My first stop in the city was the Tendo Shogi Museum in the Tendo Station building. The small museum, which unfortunately only has extremely limited English, introduces the history of shogi and how Tendo became the top tile making regions in Japan. Spoiler: It started off as a way to bring in more income. The museum also had on display shogi tiles through the centuries as well as the different kinds of styles used.

Some of the interesting things I learned at the museum were, unlike chess or Chinese chess which use different colored pieces for each player and have different shapes, shogi tiles are all five-sided with the positions written on the top and have no colors to differentiate the players. Which brings me to the second thing I learnt: the five-sided tile was employed so that players could easily see which was their tile. Finally, the shape and style of the tiles meant that the game could be easily recreated with simple items, making it accessible to people of all ages and all walks of life.

From the museum, I headed up to Tendo Park on Mt. Maizuru in the city. The small mountain is about 250 meters tall, and has about 2000 cherry trees. As I was there during the peak of the cherry blossom season, it would have been a waste not to check them out. I was there during the Tendo sakura festival, which typically happens over a weekend in mid April. One of the highlights of the festival is Ningen Shogi, a chess game in which humans are the shogi tiles, is played under the blossoms. Before you think it is a chess fight à la Harry Potter, this was all very very tame as the human "tiles" sit on chairs, and there is zero violence.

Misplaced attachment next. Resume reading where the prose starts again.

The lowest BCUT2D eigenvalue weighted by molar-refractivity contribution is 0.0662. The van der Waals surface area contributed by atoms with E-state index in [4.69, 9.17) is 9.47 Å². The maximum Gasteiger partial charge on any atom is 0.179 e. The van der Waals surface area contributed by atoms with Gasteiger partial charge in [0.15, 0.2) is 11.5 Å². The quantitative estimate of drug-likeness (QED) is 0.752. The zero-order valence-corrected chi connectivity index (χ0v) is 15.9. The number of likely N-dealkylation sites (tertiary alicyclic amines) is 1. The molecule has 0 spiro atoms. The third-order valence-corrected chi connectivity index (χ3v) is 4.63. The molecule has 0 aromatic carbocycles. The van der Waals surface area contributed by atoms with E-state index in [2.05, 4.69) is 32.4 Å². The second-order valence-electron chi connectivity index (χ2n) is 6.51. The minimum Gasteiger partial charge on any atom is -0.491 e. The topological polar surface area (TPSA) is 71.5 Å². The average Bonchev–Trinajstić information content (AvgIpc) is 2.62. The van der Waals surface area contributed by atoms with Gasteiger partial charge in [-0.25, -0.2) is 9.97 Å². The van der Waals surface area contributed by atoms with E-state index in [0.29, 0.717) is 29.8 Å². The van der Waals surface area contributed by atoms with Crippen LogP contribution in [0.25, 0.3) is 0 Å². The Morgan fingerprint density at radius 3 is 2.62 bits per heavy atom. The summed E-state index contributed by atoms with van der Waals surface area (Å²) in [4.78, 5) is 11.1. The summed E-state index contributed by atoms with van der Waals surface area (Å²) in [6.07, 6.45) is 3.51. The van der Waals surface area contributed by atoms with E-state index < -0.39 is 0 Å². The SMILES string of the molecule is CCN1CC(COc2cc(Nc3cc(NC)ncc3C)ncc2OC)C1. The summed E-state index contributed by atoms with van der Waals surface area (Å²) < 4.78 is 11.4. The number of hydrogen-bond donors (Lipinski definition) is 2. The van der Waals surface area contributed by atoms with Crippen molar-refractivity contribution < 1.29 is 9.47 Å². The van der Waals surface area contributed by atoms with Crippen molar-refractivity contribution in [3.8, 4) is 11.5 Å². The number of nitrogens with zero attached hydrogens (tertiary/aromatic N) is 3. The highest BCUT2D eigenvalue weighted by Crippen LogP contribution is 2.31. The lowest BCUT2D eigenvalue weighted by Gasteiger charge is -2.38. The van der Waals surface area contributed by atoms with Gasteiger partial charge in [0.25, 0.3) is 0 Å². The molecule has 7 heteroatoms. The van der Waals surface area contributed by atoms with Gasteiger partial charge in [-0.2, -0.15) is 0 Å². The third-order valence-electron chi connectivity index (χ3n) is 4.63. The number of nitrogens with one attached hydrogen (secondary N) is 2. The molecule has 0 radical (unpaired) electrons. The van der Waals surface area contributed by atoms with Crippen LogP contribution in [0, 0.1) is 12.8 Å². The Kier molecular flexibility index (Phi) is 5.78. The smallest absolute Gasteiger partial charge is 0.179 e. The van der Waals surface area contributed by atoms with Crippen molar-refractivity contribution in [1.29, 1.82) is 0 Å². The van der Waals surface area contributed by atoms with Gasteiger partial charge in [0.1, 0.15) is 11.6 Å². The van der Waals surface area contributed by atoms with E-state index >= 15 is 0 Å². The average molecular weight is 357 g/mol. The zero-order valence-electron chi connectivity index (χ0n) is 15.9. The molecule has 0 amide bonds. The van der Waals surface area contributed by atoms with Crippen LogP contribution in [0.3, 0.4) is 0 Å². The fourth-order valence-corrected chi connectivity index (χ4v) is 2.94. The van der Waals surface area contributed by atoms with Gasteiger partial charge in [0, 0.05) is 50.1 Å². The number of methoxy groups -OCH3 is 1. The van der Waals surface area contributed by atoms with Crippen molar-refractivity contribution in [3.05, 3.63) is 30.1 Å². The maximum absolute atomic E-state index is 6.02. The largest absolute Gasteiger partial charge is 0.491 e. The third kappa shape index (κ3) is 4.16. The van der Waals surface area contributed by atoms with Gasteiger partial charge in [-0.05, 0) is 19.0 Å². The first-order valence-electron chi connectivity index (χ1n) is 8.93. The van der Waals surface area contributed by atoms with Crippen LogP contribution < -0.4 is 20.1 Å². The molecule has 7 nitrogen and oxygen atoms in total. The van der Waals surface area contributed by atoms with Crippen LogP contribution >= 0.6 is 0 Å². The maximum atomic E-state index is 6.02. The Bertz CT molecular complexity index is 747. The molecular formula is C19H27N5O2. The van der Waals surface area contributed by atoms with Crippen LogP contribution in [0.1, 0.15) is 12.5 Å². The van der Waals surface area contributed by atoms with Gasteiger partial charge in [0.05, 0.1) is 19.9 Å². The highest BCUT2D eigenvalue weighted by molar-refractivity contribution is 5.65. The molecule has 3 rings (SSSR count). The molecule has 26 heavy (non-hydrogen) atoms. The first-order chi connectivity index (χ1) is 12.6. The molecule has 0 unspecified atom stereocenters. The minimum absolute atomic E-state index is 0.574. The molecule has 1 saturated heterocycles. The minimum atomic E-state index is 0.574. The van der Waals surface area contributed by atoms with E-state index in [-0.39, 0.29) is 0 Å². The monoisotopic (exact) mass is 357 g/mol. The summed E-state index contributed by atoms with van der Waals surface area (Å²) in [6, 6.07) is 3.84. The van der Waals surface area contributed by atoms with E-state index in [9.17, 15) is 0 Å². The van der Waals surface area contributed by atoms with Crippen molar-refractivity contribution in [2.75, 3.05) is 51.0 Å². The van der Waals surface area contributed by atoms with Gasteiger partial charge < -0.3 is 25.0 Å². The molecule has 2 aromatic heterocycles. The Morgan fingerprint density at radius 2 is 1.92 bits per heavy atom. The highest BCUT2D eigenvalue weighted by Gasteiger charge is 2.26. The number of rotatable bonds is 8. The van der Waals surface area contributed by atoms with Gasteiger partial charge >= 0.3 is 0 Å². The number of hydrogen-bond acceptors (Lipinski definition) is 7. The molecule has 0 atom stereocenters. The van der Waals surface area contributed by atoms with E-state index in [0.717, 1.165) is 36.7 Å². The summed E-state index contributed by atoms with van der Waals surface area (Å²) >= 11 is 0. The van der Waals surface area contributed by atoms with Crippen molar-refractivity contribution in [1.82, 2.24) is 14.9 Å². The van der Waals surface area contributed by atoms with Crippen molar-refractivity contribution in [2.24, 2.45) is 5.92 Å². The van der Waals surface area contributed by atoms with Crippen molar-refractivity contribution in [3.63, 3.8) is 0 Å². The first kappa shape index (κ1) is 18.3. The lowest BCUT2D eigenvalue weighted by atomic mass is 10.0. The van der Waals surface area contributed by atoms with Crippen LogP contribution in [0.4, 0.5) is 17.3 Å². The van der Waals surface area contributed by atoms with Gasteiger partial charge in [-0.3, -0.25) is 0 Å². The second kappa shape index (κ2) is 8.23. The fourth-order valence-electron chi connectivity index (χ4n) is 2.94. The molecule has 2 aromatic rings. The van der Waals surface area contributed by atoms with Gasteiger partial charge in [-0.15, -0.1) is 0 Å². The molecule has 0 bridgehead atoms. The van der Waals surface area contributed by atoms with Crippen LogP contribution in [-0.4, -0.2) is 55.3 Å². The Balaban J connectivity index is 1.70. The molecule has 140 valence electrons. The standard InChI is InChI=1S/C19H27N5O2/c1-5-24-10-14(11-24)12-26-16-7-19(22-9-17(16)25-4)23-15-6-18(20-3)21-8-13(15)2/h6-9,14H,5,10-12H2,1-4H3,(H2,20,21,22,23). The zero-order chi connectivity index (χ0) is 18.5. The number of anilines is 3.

After the festival fun on the mountain top, I made my way back down into the city center and concluded my shogi frenzy with a stop at Eishundo, a well-established shogi tile maker. I saw a tile maker going about his job and the different customers that came through the shop. That's when I thought, this shogi tile thing is serious business. I thought that it would be interesting to try my hand painting a shogi tile and signed up for that activity at Eishundo. Note that the black "paint" that is used on the tiles is actually cashew lacquer and can be difficult to remove if you stain your hands or clothes.

To end my day in Tendo, I visited the Hiroshige Museum which is just across from Eishundo. It was quite a turn after all things shogi and sakura related, but I found the small Hiroshige Musuem dedicated to Utagawa Hiroshige and his pupils to be quite informative. Hiroshige, like his famous contemporary Hokusai, was also a woodblock (ukiyoe) artist. There have been many comparisons between them, and they both have their unique styles and definitive works.

Tendo Hiroshige, is the name of the collection that Hiroshige did for the Tendo Clan in the late Edo Period. There were supposedly up to 200 of them, a rarity for a single commission. About half of the collection was lost in fires and during the war, and a small number of those that remain can be seen in some museums.